Last night I put him down at 7.15 he woke at 8.30 I got him back settled at 9.30 and he woke at 11pm I need to be up at 5am so he was in bed with me after that. Even in bed with me he still wakes every hour but at least I just give him a little love and I can get a little sleep myself.

In reply to an earlier post on 29 Aug 2013 23:41:01 BDT
Last edited by the author on 29 Aug 2013 23:41:21 BDT
Mintyman says:
I feel for you buddy. I know there is tons of conflicting advice out there and everyone has a different solution but I was told about controlled crying and tried it. Can't say it was easy as it takes a solid week or two to work, but once you are through it you won't look back. Before trying it, I was like you and my little boy had got used to the attention. Put yourself through the pain of a fortnight of trying it and i'll eat my hat if it doesn't work for you. I could explain it all here if you haven't heard of it but there's this thing called Google that can point you in the right direction.

Posted on 30 Aug 2013 12:44:35 BDT
Suzanne Rice says:
Change the bed to a different position (never tried it, just heard). When my son was 6months I put him in his own cot and he hated it. Everyone told me to let him to cry it out and by day 3-5 he would stop. It actually took 3weeks, same time going to bed and he cried hysterically every night. I used to do the dishes so I could not hear him as I would give in. It was very hard but was so worth it. Good luck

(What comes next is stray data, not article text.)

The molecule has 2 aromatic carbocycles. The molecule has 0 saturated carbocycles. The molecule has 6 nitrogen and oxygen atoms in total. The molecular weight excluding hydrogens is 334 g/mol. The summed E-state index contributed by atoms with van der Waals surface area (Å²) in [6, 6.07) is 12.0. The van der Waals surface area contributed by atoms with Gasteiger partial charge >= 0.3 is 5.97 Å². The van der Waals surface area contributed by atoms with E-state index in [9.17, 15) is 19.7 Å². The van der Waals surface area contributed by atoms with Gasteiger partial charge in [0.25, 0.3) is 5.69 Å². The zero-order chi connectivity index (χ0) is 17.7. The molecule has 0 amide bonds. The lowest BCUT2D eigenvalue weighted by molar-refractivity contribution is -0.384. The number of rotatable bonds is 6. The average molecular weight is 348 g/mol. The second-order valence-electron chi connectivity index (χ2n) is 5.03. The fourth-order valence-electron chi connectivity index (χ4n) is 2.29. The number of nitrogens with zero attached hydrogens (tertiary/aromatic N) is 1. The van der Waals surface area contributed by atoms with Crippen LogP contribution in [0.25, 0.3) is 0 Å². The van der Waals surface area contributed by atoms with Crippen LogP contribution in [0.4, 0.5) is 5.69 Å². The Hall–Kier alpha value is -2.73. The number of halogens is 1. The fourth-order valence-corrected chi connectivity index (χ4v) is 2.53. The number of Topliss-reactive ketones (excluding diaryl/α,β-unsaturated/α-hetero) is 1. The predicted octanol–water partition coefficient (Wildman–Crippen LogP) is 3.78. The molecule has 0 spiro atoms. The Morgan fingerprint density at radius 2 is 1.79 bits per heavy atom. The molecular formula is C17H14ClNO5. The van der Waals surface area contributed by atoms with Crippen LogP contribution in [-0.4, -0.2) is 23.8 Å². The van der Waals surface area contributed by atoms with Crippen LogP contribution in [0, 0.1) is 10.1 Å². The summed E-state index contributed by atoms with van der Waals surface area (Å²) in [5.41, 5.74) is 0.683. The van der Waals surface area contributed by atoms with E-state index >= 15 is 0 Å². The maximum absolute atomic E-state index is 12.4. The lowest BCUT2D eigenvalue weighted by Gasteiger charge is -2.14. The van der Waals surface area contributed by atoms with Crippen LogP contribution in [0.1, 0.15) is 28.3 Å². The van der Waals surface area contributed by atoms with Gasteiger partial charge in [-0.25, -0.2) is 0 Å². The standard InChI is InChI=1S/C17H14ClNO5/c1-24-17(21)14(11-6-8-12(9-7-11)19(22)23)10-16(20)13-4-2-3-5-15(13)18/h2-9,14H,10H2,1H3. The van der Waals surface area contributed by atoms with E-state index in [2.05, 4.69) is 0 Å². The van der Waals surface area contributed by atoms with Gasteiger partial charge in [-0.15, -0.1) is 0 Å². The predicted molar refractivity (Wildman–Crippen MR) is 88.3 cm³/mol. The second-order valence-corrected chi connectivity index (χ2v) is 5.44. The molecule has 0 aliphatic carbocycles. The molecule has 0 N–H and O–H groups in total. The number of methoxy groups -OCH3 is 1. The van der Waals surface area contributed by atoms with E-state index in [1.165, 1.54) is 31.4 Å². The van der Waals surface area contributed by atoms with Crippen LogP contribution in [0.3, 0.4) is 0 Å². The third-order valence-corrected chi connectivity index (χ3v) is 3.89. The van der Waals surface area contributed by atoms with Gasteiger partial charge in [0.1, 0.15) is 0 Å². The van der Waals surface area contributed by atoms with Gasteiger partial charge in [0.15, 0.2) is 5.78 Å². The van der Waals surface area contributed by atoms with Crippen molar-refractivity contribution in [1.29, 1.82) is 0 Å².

Posted on 30 Aug 2013 13:00:03 BDT
G. D. Buxton says:
I have triied both Suzanne, first he was in my bedroom in his cot and I got told to put him in his own room, that made no difference then I have tried letting him cry to sleep, 3 hors later he was still at it. Tried this for weeks but as not got any better. Really tiring when you are working 50 odd hours a week and looking after 2 boys.

In reply to an earlier post on 30 Aug 2013 18:34:57 BDT
Suzanne Rice says:
Yes must be so hard :( sorry I can't help more. Hope your situation gets sorted soon

In reply to an earlier post on 31 Aug 2013 08:53:07 BDT
G. D. Buxton says:
The main problem seems to be his sleep cycle. My first would sleep 3 to 4 hours then wake up, but my baby seems to have a sleep cycle of just an hour or so. If I could just get him to sleep 3 to 4 hours at a time I would be ok. I guess he might just miss his Mummy, And I am no Mummy.

Posted on 5 Sep 2013 13:19:04 BDT
Sam Brooks says:
I have personally found that my baby wakes more often when troubled or unsettled, around growth spurts and developmental leaps. For me the key was allowing her to gradually learn that mummy was still there even if I wasn't in the room, it allowed her to sleep more deeply. For this to happen I simply went along with it, I did whatever I needed to do right next to her while she slept, or relaxed downstairs while she slept in my arms until I wanted to go to bed. It wasn't easy, it was downright hard at times, but before long she learnt to feel secure and to trust that I wasn't going to disappear, and since 2 years old she has slept all night long. I don't know your situation, but it sounds to me like baby is feeling very insecure to be waking every hour.